Scene Three: Robert and Marta are at Peter and Susan’s apartment; Peter and Susan have divorced but are still living together happily, a fact that strikes Robert as being very “New York.” The women depart, leaving Peter and Robert on the terrace. Peter brings up the subject of homosexuality and asks if Robert has ever had homosexual experiences. Robert says he has, and then Peter obliquely propositions Robert, who laughs it off and leaves Peter.
Scene Four: Robert and Joanne are drinking at a nightclub table as Larry enjoys himself dancing. Joanne drunkenly and loudly tries to get a waiter’s attention to order more drinks. She yells at some women at another table to stop staring at her. A spotlight hits her as the rest of the nightclub goes into a blackout. She sings a toast to the women who don’t have to work and who spend lots of time shopping, drinking and having lunch; women, in fact, like herself (“The Ladies Who Lunch“). When Larry goes to pay the bill, Joanne propositions Robert for sex; he turns her down and asks angrily about marriage, “What do you get?” “Bobby Baby” is heard as Robert is left alone on stage. He sings about the fear of being alone and being uninvolved, suggesting, finally, he does want to have a meaningful relationship with someone (“Being Alive“).
Scene Five: The scene shifts to Robert’s apartment, and all the couples are waiting for Robert to arrive so they can yell “Surprise.” (Robert observes this scene, though the couples are unaware of his presence.) This time Robert doesn’t show up to his party. They all decide to leave, but before they do, they yell “Happy Birthday, Robert.” Robert, alone on stage, blows out the candles and smiles”.
- Robert – Graeme Walton
- Sarah – Nikki Hellmuth
- Harry – Anthony Smith
- Susan – Sue Robinson
- Peter – Clark Adamson
- Jenny – Rachel Orr
- David – Jonathan Taylor
- Amy – Delia McNally
- Paul – Richard Hall
- Joanne – Valenda Taylor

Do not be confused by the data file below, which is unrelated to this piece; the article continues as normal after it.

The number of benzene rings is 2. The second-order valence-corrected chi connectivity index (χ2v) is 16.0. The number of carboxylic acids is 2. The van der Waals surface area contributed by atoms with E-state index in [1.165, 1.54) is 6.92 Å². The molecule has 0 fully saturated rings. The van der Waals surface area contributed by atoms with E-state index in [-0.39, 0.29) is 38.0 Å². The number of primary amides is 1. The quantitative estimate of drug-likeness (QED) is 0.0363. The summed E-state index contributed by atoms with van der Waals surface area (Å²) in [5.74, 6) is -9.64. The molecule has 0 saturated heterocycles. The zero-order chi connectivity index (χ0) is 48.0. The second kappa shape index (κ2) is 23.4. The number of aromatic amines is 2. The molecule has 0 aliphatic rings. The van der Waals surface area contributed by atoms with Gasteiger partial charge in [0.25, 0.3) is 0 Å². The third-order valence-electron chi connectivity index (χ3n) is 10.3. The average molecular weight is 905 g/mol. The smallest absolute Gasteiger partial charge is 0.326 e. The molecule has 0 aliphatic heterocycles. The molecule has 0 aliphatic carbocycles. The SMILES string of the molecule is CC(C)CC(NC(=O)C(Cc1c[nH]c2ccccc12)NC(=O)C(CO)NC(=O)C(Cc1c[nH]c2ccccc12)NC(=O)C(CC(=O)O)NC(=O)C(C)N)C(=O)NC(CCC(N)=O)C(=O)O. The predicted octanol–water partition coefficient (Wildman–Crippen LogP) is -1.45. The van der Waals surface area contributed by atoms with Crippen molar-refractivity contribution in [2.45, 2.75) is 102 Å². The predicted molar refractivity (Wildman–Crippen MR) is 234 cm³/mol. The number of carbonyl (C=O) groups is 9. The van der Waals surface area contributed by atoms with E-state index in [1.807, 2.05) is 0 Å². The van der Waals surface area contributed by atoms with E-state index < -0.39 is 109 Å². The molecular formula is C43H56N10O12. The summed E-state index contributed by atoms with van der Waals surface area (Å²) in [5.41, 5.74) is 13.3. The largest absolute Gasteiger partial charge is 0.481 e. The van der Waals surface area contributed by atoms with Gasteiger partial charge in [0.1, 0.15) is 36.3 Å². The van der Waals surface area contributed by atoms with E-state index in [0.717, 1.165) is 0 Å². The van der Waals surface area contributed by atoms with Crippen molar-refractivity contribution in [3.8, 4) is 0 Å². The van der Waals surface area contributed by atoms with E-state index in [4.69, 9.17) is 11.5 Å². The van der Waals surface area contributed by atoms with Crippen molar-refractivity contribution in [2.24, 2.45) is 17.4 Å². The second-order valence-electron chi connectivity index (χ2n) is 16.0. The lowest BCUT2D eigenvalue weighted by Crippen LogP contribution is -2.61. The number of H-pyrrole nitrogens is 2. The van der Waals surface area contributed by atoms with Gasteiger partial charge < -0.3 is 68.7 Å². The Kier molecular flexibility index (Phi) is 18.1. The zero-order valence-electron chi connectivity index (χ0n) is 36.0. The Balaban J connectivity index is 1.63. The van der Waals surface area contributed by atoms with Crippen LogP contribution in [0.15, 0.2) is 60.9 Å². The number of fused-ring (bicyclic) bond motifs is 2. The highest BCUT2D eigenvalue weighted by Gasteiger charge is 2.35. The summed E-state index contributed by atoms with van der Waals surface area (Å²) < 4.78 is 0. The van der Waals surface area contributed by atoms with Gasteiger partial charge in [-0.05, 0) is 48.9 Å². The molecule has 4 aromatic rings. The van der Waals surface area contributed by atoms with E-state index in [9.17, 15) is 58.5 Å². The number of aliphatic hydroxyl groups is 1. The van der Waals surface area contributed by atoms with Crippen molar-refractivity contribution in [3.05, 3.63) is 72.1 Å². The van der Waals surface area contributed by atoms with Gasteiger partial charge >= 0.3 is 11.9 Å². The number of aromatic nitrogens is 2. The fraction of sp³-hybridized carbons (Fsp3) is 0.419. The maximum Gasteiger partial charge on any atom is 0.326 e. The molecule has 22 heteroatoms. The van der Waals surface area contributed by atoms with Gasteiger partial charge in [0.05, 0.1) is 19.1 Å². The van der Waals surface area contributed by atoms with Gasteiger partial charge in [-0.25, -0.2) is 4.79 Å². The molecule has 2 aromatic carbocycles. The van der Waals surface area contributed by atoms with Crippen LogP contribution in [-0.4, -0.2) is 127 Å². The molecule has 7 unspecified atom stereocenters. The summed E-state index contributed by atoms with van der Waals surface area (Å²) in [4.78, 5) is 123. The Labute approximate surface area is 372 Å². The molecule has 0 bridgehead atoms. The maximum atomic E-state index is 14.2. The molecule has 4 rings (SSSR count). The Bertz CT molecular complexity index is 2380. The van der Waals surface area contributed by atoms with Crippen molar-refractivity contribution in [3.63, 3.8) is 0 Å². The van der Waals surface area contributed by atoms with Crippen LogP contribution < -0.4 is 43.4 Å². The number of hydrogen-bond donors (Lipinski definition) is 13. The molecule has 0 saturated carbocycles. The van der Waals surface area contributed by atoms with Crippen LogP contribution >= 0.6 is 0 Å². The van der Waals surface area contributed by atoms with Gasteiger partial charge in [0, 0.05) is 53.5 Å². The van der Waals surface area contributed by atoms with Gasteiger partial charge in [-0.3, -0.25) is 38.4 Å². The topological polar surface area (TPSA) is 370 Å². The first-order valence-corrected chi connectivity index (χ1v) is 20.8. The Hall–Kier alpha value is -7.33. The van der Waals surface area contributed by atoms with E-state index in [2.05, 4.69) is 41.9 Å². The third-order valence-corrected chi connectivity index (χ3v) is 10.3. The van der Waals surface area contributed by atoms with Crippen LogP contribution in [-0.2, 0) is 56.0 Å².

- Larry – Laurence Scott
- Marta – Michelle Hood
- Kathy – Alexandra Walker
- April – Rebecca Turner
Denise Beckford, Liz Cairns, Brian Davidson, Janet Dixon, Mike Dixon, Christine Dobbie, Nick Goddard, Gillian Hook, Peter Hook, Sarah Jackson, Catherine Lawes, Paul Maddison, David O’Donnell, Derek Smith, Steve Stevens, Pat Walker
- Reeds – Catherine Freeman, Sue Brett, Jackie Catchpole
- Trumpet – Alex Lewis
- Trombone – John Flood
- Percussion – Malcolm Dick
- Bass – Gordon Callander
- Keyboards – Martin Dack, Steven Hood
NODA News – February 2007
For any society Sondheim can be a challenge. This production took on that challenge and created an extremely entertaining evening.
Graham Walton played Robert, a 35 year old who was unwilling to commit to a relationship, not surprisingly when all those around him had troublesome relationships themselves.
The journey through this story of Robert produced the full range of emotions from high comedy through to sadness and thought provoking reflection.
A smaller than usual chorus for DMTC provided wonderful support to a well- matched set of principal characters, who all gave very convincing and strong performances.
Congratulations to Fred, Paul, Janet and Kathleen and all members of the Company for an excellent production.